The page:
Hit And Run Victim Held in Hospital for 111 days, Can't Pay Sh 1M Bil

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Dennis Omondi was hit by a matatu in Nairobi’s CBD on April 1 and was writhing in pain from a broken knee when he was rushed to the hospital.

More than 110 days later, Radiant Hospital has turned into a virtual detention centre because the 28-year-old accountancy student can’t pay the Sh1 million bill.

Amnesty International persuaded the hospital to reduce the bill to about Sh860,000 but it’s still going up because of bed charges.

On Wednesday Amnesty demanded Omondi’s release with a payment plan, saying his detention was illegal.

The rights organisation said it would sue on Omondi’s behalf if necessary.

This is how it unfolded:

After the accident, he was rushed to Guru Nanak Hospital in Pangani but referred to Radiant Hospital in the same area for knee surgery.

The bill for his two-day stay at the private facility was Sh300,000 but it surged by Sh8,000 daily.

A student at the Kenya College of Accountancy, now closed, Omondi told the Star he survived by hustling and doing one-and-off freelance auditing to survive and sustain his studies.

At one point, he said, hospital officials urged him to go to the bank and withdraw all his money to pay the bill – Sh21,000.

Omondi said the hospital kept piling pressure on him to clear the bill, more than Sh1 million in four months.

At that point, he said, the hospital stopped providing any care, including physiotherapy.

He claimed the management sent two armed plainclothes officers to “encourage” him to accept liability for the entire bill and clear it.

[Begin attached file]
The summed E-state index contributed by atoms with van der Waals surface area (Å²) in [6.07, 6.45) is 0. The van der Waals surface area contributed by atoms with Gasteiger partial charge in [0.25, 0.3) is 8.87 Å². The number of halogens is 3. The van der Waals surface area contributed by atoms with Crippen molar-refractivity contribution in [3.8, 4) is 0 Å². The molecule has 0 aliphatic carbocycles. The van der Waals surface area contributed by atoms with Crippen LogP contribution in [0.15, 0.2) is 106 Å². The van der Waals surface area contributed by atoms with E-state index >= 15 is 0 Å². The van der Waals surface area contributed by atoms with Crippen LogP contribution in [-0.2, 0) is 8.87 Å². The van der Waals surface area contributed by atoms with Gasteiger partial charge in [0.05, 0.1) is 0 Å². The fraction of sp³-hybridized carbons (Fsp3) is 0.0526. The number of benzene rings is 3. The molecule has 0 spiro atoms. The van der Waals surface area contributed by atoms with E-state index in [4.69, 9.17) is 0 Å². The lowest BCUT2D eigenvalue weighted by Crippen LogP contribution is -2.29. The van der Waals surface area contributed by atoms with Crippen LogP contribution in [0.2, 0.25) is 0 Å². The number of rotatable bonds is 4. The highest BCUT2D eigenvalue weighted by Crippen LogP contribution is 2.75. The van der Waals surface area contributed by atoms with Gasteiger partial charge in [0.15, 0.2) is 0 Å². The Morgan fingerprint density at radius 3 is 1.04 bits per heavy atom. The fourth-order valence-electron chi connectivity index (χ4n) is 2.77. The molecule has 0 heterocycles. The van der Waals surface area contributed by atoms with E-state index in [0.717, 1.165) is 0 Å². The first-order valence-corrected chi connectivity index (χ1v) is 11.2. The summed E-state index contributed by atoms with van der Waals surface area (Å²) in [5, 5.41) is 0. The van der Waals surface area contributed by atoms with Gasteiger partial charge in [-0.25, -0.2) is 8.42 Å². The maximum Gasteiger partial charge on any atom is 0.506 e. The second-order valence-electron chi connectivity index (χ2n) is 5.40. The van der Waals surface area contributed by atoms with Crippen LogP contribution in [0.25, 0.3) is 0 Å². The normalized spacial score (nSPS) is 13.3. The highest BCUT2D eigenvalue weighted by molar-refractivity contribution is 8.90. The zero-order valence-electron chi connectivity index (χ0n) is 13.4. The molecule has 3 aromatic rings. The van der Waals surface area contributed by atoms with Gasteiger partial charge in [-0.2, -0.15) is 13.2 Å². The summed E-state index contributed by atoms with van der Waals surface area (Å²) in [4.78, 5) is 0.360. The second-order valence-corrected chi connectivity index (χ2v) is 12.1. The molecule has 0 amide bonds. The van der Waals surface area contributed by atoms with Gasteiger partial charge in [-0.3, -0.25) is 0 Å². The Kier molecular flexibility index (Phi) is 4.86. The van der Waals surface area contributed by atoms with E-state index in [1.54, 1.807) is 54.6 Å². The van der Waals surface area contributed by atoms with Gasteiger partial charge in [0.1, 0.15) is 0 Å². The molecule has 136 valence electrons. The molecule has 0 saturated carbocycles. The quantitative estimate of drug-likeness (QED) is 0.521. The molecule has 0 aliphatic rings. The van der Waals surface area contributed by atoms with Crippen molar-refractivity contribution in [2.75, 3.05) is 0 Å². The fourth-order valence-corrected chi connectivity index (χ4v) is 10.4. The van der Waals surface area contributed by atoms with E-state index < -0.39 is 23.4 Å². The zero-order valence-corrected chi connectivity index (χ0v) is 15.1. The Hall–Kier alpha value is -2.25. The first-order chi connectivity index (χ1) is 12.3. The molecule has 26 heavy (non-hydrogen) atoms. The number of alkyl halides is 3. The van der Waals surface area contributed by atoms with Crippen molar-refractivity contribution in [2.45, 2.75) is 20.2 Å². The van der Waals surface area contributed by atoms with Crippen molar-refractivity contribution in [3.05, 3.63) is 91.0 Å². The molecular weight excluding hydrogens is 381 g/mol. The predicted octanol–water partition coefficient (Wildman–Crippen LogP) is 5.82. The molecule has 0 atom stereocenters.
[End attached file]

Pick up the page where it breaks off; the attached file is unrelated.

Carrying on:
Reached for comment, Radiant Group of Hospitals branch manager Amstrong Mutua told the Star, “At this moment, I have no comment.” He ended the call.

Omondi said he had presented a plan to the hospital management, requesting his released. He committed to start paying the bill in installments three months after his recovery.

“I tried my best to convince them to let me go and give me a window of three months up to November, then I would hustle hard and start paying up the bill,” he said.

“I promised in writing to start paying Sh25,000 a month or whatever I could after I recovered because currently I have nothing. They refused,” Omondi added.

The hospital demanded Omondi pay Sh500,000 upfront before he can be released, he said.

"Where can I get this money? I'm really going through a tough time.”

In desperation, Omondi sent text messages nongovernmental organisations, hoping they would help pay the bill.

Only Amnesty International responded, persuading Radiant to reduce the bill to more than Sh860,000.

On Wednesday, Amnesty issued a statement terming the detention and rejection of Omondi’s commitment for repayment as unreasonable, unlawful and a violation of his freedom. 

“We remind ..[the] hospitals that unlawful detention is a contravention of Articles 29 and 39 of the Constitution and the fundamental human rights of patients," AI executive director Houghton Irungu said.

"This 111-day detention infringes on his human dignity, liberty and freedom. It is shocking this would be happening when the country is confronting a pandemic and hundreds of patients with Covid-19 are seeking medical treatment. We demand his release immediately.”

The Constitutional and Human Rights division of the High Court ruled in 2018 that detention of patients by hospitals for inability to clear bills was illegal.

Threatening legal action, Amnesty International said, “Continuing to detain Omondi for charges accrued after he was healthy enough to return home is causing him despair, disillusionment and depression.

"Any further detention will leave..[the] hospitals liable for psychological, mental and emotional trauma. Amnesty International Kenya will be left with no resort but to take further action to secure his release and a reasonable settlement of his case," it said.

(Edited by V. Graham)

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